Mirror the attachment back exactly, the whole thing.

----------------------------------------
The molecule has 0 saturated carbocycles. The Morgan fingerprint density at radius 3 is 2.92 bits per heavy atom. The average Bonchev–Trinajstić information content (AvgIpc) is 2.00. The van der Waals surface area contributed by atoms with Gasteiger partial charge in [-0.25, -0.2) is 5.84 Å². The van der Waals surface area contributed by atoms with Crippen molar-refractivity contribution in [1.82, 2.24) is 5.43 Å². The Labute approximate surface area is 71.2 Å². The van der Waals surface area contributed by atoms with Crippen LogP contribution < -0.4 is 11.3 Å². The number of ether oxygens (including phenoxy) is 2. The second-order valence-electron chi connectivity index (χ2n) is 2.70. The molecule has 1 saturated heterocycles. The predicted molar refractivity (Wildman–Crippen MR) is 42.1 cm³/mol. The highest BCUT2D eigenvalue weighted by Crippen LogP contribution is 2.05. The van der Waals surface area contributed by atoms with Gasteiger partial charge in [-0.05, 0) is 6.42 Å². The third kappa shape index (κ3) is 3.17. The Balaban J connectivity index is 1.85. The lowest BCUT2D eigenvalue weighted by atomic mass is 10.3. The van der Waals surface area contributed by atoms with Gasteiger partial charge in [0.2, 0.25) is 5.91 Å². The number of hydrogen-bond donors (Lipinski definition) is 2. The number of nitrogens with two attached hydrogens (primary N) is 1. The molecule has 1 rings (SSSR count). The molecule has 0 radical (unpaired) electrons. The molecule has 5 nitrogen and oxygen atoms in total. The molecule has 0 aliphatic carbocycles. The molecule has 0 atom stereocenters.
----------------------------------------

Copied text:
The molecule has 0 saturated carbocycles. The Morgan fingerprint density at radius 3 is 2.92 bits per heavy atom. The average Bonchev–Trinajstić information content (AvgIpc) is 2.00. The van der Waals surface area contributed by atoms with Gasteiger partial charge in [-0.25, -0.2) is 5.84 Å². The van der Waals surface area contributed by atoms with Crippen molar-refractivity contribution in [1.82, 2.24) is 5.43 Å². The Labute approximate surface area is 71.2 Å². The van der Waals surface area contributed by atoms with Crippen LogP contribution < -0.4 is 11.3 Å². The number of ether oxygens (including phenoxy) is 2. The second-order valence-electron chi connectivity index (χ2n) is 2.70. The molecule has 1 saturated heterocycles. The predicted molar refractivity (Wildman–Crippen MR) is 42.1 cm³/mol. The highest BCUT2D eigenvalue weighted by Crippen LogP contribution is 2.05. The van der Waals surface area contributed by atoms with Gasteiger partial charge in [-0.05, 0) is 6.42 Å². The third kappa shape index (κ3) is 3.17. The Balaban J connectivity index is 1.85. The lowest BCUT2D eigenvalue weighted by atomic mass is 10.3. The van der Waals surface area contributed by atoms with Gasteiger partial charge in [0.2, 0.25) is 5.91 Å². The number of hydrogen-bond donors (Lipinski definition) is 2. The number of nitrogens with two attached hydrogens (primary N) is 1. The molecule has 1 rings (SSSR count). The molecule has 0 radical (unpaired) electrons. The molecule has 5 nitrogen and oxygen atoms in total. The molecule has 0 aliphatic carbocycles. The molecule has 0 atom stereocenters.